Investor protection, capital formation and efficient markets. This is the tripart mission of the SEC (Securities and Exchange Commission). It should therefore come as no surprise that President Trump’s nominee for Chairman of the said commission, Mr Walter J. “Jay” Clayton III, an attorney who specializes in mergers and acquisitions and whose many Wall Street clients include Goldman Sachs, Deutsche Bank and Barclays, is likely to face some tough questioning over conflicts of interest.
And so it was that on Thursday March 23, nominee Clayton appeared before the inquisitorial might of the Senate Banking, Housing, and Urban Affairs Committee, chaired by Idaho Republican Senator Mike Crapo.
Clayton’s wealth of experience in financial matters loomed large on the agendas of both Democrats and Republicans. Neither side denied his obvious talents; however opinions differed dramatically about how his knowledge and insight might be put to use. Republicans argued that it made him ideal for the post, while Democrats complained of conflict of interest – the “skunk at the party”, as described by Lisa Gilbert, vice president of legislative affairs for Public Citizen.
Richard Shelby, Republican Senator for Alabama and former chair of the Senate committee, said of Clayton, “He understands capital structure, capital formation, and capital markets.”
The Senator went on to say, “I believe that the nominee before us today represents what we once valued in this country – an individual who rises from modest means to the pinnacle of his profession and then answers the call of public service.” Addressing his words to Clayton he said, “Instead of applauding such achievements, some will seek to minimize your accomplishments and impugn your motivation or ability to serve; I wish it were not true.”
In one of the loaded questions of the hearing, Ohio Democrat Sherrod Brown asked, “In an administration replete with billionaires, many of whom we’ve learned in prior hearings had multiple conflicts of interests and ethical lapses how will you ensure the SECs in his personal business matters and in his administration’s businesses.”
Clayton answered by pledging that as SEC Chair he would enhance capital formation, investor protection, and the maintenance of orderly markets.
Pounding home the Republican argument, Chairman Crapo said, “Mr. Clayton has extensive expertise in our financial markets as a highly-regarded securities lawyer. For decades, he has helped companies access our capital markets, increase their ability to invest in the U.S., and grow and create jobs.”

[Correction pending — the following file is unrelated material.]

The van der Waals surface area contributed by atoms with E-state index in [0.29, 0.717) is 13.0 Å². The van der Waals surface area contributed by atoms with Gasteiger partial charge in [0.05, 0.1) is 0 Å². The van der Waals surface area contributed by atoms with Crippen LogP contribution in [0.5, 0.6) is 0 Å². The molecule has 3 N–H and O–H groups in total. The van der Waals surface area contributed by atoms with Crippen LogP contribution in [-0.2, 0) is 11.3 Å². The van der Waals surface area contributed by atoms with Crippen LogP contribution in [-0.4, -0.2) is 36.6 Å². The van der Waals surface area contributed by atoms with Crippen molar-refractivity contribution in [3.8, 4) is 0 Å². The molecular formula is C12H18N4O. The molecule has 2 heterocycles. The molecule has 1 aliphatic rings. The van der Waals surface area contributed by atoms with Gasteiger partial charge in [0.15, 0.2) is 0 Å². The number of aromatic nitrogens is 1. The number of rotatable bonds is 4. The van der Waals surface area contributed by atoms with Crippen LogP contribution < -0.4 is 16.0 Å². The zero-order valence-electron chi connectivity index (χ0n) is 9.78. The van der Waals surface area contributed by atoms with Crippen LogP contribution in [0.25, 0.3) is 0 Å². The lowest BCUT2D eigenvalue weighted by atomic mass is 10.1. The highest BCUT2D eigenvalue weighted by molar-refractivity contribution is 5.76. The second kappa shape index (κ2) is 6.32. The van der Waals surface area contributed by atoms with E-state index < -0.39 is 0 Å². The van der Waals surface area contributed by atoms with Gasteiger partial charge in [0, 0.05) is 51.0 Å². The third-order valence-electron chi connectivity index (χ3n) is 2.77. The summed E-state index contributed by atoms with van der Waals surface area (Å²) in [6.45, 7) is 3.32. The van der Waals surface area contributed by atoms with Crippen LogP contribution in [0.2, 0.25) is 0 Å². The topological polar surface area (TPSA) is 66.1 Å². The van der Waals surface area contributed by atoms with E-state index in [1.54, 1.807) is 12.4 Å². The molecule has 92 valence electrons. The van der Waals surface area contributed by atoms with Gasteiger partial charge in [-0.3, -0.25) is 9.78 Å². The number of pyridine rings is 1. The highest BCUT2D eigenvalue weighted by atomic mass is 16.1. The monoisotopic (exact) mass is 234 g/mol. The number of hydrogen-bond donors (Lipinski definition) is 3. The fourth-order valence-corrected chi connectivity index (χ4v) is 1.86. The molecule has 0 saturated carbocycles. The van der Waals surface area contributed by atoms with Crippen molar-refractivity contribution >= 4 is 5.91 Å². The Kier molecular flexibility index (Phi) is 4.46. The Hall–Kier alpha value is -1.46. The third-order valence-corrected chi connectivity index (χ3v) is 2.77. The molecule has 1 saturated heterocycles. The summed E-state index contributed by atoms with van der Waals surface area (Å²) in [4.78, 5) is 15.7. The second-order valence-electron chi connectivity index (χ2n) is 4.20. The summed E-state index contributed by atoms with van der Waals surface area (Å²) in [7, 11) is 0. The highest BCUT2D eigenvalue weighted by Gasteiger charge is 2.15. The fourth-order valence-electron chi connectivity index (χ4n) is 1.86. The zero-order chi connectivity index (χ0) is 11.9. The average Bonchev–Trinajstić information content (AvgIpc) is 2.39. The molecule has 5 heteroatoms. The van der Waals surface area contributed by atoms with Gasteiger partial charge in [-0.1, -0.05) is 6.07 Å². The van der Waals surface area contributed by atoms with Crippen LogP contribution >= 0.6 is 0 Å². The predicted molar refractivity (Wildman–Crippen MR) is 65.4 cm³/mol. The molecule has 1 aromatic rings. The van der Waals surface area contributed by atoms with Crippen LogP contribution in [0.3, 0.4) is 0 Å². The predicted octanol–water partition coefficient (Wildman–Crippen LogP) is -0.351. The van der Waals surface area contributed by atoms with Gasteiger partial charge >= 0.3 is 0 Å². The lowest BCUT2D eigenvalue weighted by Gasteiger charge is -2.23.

While questioning Clayton, outspoken anti-Wall Street campaigner and Trump baiter Democratic Senator Elizabeth Warren observed that “If President Trump wanted to make sure that the SEC would have a hard time going after his Wall Street friends, it seems to me you would be the perfect SEC chair.”
Warren also noted that Clayton would be obliged to recuse himself from all enforcement cases that involved his former clients and any other clients of his former law firm, suggesting that this could include practically every firm to be regulated.
Warren said this was a bi-partisan problem, pointing out that Clayton’s predecessor Mary Jo White had to recuse herself similarly from enforcement action involving her former law firm, Debevoise and Plimpton, all their clients, and even clients of her husband’s law firm, Cravath, Swaine and Moore.
Warren noted that after quitting the SEC, Mary Jo White returned to Debevoise and Plimpton, further illustrating the inherent conflicts.
One of the most pertinent observations at the hearing came from Republican Senator John Neely Kennedy from Louisiana when he said, “We’ve got too many undeserving people at the top getting bailouts and we got too many people undeserving people at the bottom getting handouts, and the folks in the middle get stuck with the bill. And they can’t pay it any more.” Kennedy said. “I believe in efficient markets, I believe in supporting capital formation, but I also have lived long enough to understand human nature: some people cheat, they cheat in all walks of life, and they cheat in all professions, but when people cheat in securities matters, a lot of people get hurt. I hope you’ll be mindful of that.”
Though Clayton faced plenty of fire in the hearing, his nomination is expected to sail through. After a vote in this committee his nomination will be voted on by the full Senate.